It is Bluebell season and time to hunt out the best places in South East London & Kent. Here’s our top 5 #free destinations for Bluebell hunting…

1. Kemnal Estate

Squirrelled in a secret part of Chislehurst, this is ancient woodland that is very much “off grid” and doesn’t feature on local maps. It is largely an undiscovered gem. Go to the bottom of Kemnal Road (past Foxbury Manor) and then take the small path up the hill and turn left into a woodland meadow. It is sandwiched between Belmont Open Space and Kemnal Park Cemetery. It is stunning to say the least…

Boy in bluebells

 

 

 

Fast Facts
Cost – Free
Place – Chislehurst
Free Parking on the roads near the entrance to the path up the hill.

2. Oxleas Wood

The wild bluebells are out at Oxleas Woods, an ancient deciduous forest in Eltham in the Royal Borough of Greenwich. You have the added treat of Severndroog Castle which is another hidden gem in South East London. Their tea room is open Thursday to Sunday from 10am til 5pm. The Castle itself is open on Sunday from 10.30am til 4.30pm.

The friends of Oxleas Woods are leading a family walk on Sunday 28th April at 10.30am. More here.

Fast Facts

Cost – Oxleas Woods entrance is Free!. Severndroog Castle is £3.50 for adults and £2.50 for children.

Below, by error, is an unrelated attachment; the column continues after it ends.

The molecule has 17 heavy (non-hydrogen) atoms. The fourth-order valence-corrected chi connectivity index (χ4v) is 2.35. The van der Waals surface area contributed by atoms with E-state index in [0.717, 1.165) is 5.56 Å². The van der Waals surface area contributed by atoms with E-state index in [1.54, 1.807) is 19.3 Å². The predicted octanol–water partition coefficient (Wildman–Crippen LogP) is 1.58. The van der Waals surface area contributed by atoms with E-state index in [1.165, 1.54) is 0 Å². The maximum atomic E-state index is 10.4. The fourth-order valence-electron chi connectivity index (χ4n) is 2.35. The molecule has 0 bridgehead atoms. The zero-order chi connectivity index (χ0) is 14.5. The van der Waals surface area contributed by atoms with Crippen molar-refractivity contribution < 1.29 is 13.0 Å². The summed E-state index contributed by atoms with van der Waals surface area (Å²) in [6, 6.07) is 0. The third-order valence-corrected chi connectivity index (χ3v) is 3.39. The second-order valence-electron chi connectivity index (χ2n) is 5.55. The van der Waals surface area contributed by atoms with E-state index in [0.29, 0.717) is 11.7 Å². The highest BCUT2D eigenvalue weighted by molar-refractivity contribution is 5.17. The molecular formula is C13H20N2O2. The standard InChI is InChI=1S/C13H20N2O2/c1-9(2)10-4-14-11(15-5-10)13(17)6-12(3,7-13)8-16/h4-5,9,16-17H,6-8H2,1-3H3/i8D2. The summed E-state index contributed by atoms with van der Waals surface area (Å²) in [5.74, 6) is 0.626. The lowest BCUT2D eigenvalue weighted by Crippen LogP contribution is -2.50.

Location – Eltham / Shooters Hill
Read more about Oxleas Woods here.

3. Eltham Park North

Eltham Park North is one of Greenwich’s Green Flag award winning parks. Venture into Shepherdleas Woods (ancient woodland dating back to the Ice Age!) to discover a sea of Bluebells. The hum of the A20 is loud and clear but the bluebells make up for it!

girl in bluebells

Photo by Bob Cottage

 

 

 

 

 

Fast Facts

Read more about Eltham Park North here
Cost – Free!
Location – Eltham with free parking on surrounding roads.

4. Lesnes Abbey Woods

Head to Lesnes Abbey Woods in Abbey Wood. Lesnes Abbey Wood is approximately 88 hectares (217 acres) in size. It was also the home to Lesnes Abbey – the Abbey was built in 1178, by Richard DeLucy, the Chief Justice of England, as penance for the murder of Thomas Beckett. It was dissolved in 1525, by Cardinal Wolsey, as the start to the wider dissolution of monasteries in England.

We hear from a local facebook group that the Bluebells are out in force.

Check out John Bull’s pictures.

Fast Facts

Website here 
Cost – Free
Location – Abbey Wood

5. Lullingstone Country Park

We love this country park, located near Eynsford. Lullingstone Country Park is internationally important for its collection of ancient trees, with over 300 veteran oak, beech, ash, hornbeam and sweet chestnut, some of which are thought to be 800 years old.

We have it on good report that the bluebells are out in force!!

Fast facts

Website – read more about Lullingstone Country Park here.
Cost – Free
Parking – Fees detailed here
Location – near Eynsford

Wherever you go, you need to go soon as the Bluebell season is quickly over!

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